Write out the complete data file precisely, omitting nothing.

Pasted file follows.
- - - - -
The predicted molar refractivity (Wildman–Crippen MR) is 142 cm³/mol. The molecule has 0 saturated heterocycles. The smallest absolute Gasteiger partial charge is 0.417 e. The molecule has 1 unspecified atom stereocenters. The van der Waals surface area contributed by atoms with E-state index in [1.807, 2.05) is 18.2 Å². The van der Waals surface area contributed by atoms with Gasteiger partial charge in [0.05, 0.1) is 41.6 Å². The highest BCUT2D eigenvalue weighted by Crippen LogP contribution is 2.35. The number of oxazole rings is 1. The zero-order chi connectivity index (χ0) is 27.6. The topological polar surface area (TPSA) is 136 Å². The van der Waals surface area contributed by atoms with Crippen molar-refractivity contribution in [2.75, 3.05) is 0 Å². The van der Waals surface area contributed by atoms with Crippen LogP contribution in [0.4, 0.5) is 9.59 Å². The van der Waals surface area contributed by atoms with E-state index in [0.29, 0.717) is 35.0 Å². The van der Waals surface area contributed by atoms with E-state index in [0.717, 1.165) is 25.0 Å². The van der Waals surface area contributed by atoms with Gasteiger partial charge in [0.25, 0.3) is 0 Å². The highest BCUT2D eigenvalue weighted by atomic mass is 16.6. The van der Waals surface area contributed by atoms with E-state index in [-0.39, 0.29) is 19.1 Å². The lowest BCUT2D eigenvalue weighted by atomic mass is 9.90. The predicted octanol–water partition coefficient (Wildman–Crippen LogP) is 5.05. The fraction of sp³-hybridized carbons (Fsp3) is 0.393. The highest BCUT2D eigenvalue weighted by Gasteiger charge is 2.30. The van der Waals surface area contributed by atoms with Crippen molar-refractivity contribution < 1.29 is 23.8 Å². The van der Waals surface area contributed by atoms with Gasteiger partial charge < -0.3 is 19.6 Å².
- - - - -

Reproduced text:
The predicted molar refractivity (Wildman–Crippen MR) is 142 cm³/mol. The molecule has 0 saturated heterocycles. The smallest absolute Gasteiger partial charge is 0.417 e. The molecule has 1 unspecified atom stereocenters. The van der Waals surface area contributed by atoms with E-state index in [1.807, 2.05) is 18.2 Å². The van der Waals surface area contributed by atoms with Gasteiger partial charge in [0.05, 0.1) is 41.6 Å². The highest BCUT2D eigenvalue weighted by Crippen LogP contribution is 2.35. The number of oxazole rings is 1. The zero-order chi connectivity index (χ0) is 27.6. The topological polar surface area (TPSA) is 136 Å². The van der Waals surface area contributed by atoms with Crippen molar-refractivity contribution in [2.75, 3.05) is 0 Å². The van der Waals surface area contributed by atoms with Crippen LogP contribution in [0.4, 0.5) is 9.59 Å². The van der Waals surface area contributed by atoms with E-state index in [0.29, 0.717) is 35.0 Å². The van der Waals surface area contributed by atoms with E-state index in [0.717, 1.165) is 25.0 Å². The van der Waals surface area contributed by atoms with Gasteiger partial charge in [0.25, 0.3) is 0 Å². The highest BCUT2D eigenvalue weighted by atomic mass is 16.6. The van der Waals surface area contributed by atoms with E-state index in [-0.39, 0.29) is 19.1 Å². The lowest BCUT2D eigenvalue weighted by atomic mass is 9.90. The predicted octanol–water partition coefficient (Wildman–Crippen LogP) is 5.05. The fraction of sp³-hybridized carbons (Fsp3) is 0.393. The highest BCUT2D eigenvalue weighted by Gasteiger charge is 2.30. The van der Waals surface area contributed by atoms with Crippen molar-refractivity contribution < 1.29 is 23.8 Å². The van der Waals surface area contributed by atoms with Gasteiger partial charge < -0.3 is 19.6 Å².